As Conrad Hughes, LGB’s campus and secondary principal, put it in his new book, Understanding Prejudice and Education: The Challenge for Future Generations, “A serious threat to the mission to educate for less prejudice is the notion of political correctness, a fuzzy concept that essentially entails ideological pressure not to offend others in the realms of prejudice and discrimination.” He writes on, “Educational institutions should not allow political correctness as a concept to hijack the struggle to reduce prejudice by over-institutionalising anti-prejudice stances…” His book is available in Ecolint campus libraries.

Freedom of speech is therefore supposedly one of the core values at our foundation, yet the no-platforming of speakers has the opposite effect. At the age of 16-17 years, students are becoming adults and are able to think for themselves – or so we have been told. They are able to formulate their own opinions and therefore may choose to agree or to question a certain view. However, in order to be able to challenge someone’s argument, you must first hear it, which is why Peter Tatchell should have been allowed to speak. Although his views are fairly controversial, he has done a lot to benefit the society we live in, notably the LGBT+ community and it is a shame that our school fails to see the positive aspects of his work and stick to one of their core value.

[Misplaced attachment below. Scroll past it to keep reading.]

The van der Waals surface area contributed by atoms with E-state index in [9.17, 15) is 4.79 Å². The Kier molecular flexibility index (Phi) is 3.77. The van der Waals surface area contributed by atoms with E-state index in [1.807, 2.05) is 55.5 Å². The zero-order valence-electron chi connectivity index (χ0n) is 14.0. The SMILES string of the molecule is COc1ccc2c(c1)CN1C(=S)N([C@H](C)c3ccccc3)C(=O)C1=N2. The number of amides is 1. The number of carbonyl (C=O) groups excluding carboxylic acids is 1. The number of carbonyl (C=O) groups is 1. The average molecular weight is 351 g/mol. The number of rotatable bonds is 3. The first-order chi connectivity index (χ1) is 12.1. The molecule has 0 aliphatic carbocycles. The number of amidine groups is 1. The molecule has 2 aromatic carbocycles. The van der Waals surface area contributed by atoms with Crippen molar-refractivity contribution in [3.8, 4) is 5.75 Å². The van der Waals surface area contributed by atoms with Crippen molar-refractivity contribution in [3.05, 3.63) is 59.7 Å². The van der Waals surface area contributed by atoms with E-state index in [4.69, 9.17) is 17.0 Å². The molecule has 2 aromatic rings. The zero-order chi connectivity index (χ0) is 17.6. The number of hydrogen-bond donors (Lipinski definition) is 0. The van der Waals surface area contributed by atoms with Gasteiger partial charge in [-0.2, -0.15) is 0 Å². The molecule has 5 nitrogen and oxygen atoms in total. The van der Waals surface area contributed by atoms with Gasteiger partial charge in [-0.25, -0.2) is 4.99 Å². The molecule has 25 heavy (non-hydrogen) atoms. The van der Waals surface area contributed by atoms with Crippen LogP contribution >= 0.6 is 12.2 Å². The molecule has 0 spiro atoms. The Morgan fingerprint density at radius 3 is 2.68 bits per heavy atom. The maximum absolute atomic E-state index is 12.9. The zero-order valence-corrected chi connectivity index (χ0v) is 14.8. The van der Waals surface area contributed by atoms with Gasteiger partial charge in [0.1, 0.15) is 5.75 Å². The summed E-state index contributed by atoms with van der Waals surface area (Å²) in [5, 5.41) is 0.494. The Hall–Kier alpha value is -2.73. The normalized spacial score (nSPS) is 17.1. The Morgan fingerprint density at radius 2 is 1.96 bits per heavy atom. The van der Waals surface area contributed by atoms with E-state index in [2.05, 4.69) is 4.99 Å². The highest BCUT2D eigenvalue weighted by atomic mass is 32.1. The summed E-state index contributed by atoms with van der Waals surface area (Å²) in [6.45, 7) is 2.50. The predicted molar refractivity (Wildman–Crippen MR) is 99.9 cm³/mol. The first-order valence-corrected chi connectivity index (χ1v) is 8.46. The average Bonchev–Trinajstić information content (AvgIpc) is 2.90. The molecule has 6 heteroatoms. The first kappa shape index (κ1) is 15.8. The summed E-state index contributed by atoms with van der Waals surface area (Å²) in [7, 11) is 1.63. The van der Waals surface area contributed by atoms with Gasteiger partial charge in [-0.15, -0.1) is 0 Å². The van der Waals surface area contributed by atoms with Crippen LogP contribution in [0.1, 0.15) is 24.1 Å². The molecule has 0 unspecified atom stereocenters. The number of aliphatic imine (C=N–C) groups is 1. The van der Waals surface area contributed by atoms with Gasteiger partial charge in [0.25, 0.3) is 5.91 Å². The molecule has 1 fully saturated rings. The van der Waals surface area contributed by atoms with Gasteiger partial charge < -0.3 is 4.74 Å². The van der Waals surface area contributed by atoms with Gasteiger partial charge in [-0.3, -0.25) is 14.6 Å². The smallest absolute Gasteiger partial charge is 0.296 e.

“I don’t agree that you, when you become students at colleges, have to be coddled and protected from different points of view… anybody who comes to speak to you and you disagree with, you should have an argument with ’em. But you shouldn’t silence them by saying, “You can’t come because I’m too sensitive to hear what you have to say.” That’s not the way we learn either.” – Barack Obama

Our school, being one of the founding members of the IB, should be expected to compose itself in a manner that is in keeping with the IB learner profile – multiple aspects of which have been thrown aside with the blocking of Tatchell speaking at LGB. One of these is Open Mindedness, to “seek and evaluate a range of points of view.” Instead, Tatchell was blocked from speaking in order to maintain, it seems, our own sense of moral integrity. In addition to this, the school’s Guiding Principles include the need for Critical Thinking. This is clarified within a document co-written by Ecolint, the IB, and UNESCO, a document which emphasizes the need for “listening critically to what a speaker is actually saying” and “clarifying issues, conclusions or beliefs.” By no-platforming a speaker, this deprives students of the ability to debate and critically look at what the speaker is actually saying as opposed to the mistruths spread by popular media.

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Photo: semipartisansam

It is an immense shame that LGB was not able to hear Peter Tatchell’s views on a variety of subjects due to the pressure of a minority of parents and teachers at the school. As a school which should be committed to critical thinking and debate, students should be given the chance to judge a person’s views for and by themselves and to not be smothered by a false protective wall from the views outside our comfort zone. Lest the entire foundation will become a safe space where all are protected from reality, the world which we are supposedly being prepared for, and assured of their own sensitivities.